This buck was in velvet, and he sported a set of antlers that would be coveted anyplace else in Arizona. But this is Strip, home of big, older age class bucks, thanks to the conservative management strategy of the Arizona Game and Fish Department.

The Strip is one of those unique places where you'll find bucks sporting antlers of every shape and size. If you want to hunt typical bucks that have 4 X 4 frames, they are there. If you like non-typical bucks, those that sport unique antler configurations and have "Junk in the Trunk" - well, those bucks are there too, as we would quickly find out.

In less than 15 minutes on opening day, we spotted two more groups of bucks, but none really got Cobb excited.

A short time later, with rain pouring down, McCans spotted another group of four bucks, and two of them got us all excited.

The first sported a rack that we estimated was about 30 inches wide. The rack was tall, but the back points weren't extremely long, and we estimated the buck would score in the 180-inch range.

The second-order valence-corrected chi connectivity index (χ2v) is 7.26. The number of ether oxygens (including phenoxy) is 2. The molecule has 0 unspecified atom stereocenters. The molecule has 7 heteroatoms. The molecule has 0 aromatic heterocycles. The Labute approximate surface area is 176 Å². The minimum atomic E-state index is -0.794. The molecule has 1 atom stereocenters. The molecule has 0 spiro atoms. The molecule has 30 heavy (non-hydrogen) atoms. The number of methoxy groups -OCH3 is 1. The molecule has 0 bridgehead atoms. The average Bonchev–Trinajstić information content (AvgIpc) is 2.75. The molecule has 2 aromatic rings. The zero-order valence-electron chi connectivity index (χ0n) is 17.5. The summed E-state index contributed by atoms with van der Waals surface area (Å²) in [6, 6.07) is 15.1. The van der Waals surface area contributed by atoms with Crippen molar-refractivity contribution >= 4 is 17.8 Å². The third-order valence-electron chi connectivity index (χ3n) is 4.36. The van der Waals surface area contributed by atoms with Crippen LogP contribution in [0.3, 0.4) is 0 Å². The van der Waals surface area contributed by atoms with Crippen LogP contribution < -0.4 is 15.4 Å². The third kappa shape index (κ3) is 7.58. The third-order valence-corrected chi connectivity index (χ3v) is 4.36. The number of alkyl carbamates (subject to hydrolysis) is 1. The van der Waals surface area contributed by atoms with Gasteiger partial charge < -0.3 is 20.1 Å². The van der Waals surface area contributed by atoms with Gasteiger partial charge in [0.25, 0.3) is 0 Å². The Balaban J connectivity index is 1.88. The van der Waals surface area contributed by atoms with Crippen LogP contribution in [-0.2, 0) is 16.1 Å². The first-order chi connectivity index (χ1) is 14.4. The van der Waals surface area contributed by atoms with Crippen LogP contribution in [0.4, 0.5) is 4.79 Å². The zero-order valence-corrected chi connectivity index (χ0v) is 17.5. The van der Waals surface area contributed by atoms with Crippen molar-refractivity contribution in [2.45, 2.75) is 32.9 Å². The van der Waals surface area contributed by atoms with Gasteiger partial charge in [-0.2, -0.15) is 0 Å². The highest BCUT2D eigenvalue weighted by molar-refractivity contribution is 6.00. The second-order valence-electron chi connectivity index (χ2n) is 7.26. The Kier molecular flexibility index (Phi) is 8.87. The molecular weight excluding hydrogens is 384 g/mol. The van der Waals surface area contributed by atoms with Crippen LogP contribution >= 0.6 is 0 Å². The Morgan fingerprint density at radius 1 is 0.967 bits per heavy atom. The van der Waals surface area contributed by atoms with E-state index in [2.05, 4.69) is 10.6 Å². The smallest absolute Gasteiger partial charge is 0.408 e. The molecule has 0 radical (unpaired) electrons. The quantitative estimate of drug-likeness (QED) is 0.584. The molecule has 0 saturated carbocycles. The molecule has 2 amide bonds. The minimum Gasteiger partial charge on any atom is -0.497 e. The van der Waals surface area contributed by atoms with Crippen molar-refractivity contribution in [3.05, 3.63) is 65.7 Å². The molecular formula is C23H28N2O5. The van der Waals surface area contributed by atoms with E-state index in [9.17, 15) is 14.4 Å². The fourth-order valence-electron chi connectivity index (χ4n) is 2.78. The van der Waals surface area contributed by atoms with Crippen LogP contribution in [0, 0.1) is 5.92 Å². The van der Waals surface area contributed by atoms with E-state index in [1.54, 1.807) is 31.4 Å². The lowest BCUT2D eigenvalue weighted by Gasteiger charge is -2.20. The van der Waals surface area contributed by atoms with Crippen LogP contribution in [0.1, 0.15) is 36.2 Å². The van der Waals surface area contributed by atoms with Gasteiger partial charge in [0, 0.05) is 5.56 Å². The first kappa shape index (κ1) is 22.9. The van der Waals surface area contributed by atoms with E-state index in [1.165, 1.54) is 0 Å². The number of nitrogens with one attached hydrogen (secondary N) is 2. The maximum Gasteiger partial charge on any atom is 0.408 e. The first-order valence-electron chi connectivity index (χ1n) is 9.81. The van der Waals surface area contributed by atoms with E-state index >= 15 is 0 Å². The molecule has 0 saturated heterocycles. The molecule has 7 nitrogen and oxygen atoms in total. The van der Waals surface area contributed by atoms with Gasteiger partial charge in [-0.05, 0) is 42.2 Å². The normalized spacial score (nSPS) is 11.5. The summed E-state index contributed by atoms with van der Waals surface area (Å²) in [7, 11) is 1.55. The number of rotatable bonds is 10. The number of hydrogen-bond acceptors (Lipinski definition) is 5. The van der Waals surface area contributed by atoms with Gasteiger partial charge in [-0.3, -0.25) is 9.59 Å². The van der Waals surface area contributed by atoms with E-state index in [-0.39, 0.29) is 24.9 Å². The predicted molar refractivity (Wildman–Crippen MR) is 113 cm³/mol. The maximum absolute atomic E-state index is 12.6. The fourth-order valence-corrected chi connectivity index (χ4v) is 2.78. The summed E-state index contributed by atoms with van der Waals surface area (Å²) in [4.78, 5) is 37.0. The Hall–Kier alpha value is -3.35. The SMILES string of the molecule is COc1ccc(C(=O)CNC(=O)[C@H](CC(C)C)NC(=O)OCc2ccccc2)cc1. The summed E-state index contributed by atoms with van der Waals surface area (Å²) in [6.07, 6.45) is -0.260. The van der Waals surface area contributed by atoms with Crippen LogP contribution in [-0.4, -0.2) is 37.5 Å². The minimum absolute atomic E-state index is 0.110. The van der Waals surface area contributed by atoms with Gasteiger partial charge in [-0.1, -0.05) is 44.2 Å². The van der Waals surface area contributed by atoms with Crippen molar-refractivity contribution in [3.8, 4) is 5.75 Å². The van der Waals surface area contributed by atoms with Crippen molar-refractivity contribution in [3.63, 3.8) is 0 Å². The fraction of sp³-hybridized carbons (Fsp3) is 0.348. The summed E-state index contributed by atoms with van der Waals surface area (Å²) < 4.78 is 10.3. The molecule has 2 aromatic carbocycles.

"I'll take that one," Mike said as he looked through his binoculars.

There were two other "cookie cutter" 4 x 4s in the group, but there was a buck we named "The Club" that really piqued Mike's interest.

He had a four-point antler on his left side. His right antler had a couple of regular points, but then there was the 10-inch teardrop-shaped drop point that made him a truly one-of-a-kind buck.

"I'll take that one, too," Cobb said.

Cobb headed out with a plan to get in front of the feeding bachelor band. In his haste, he forgot his backpack, which had his rain gear in it.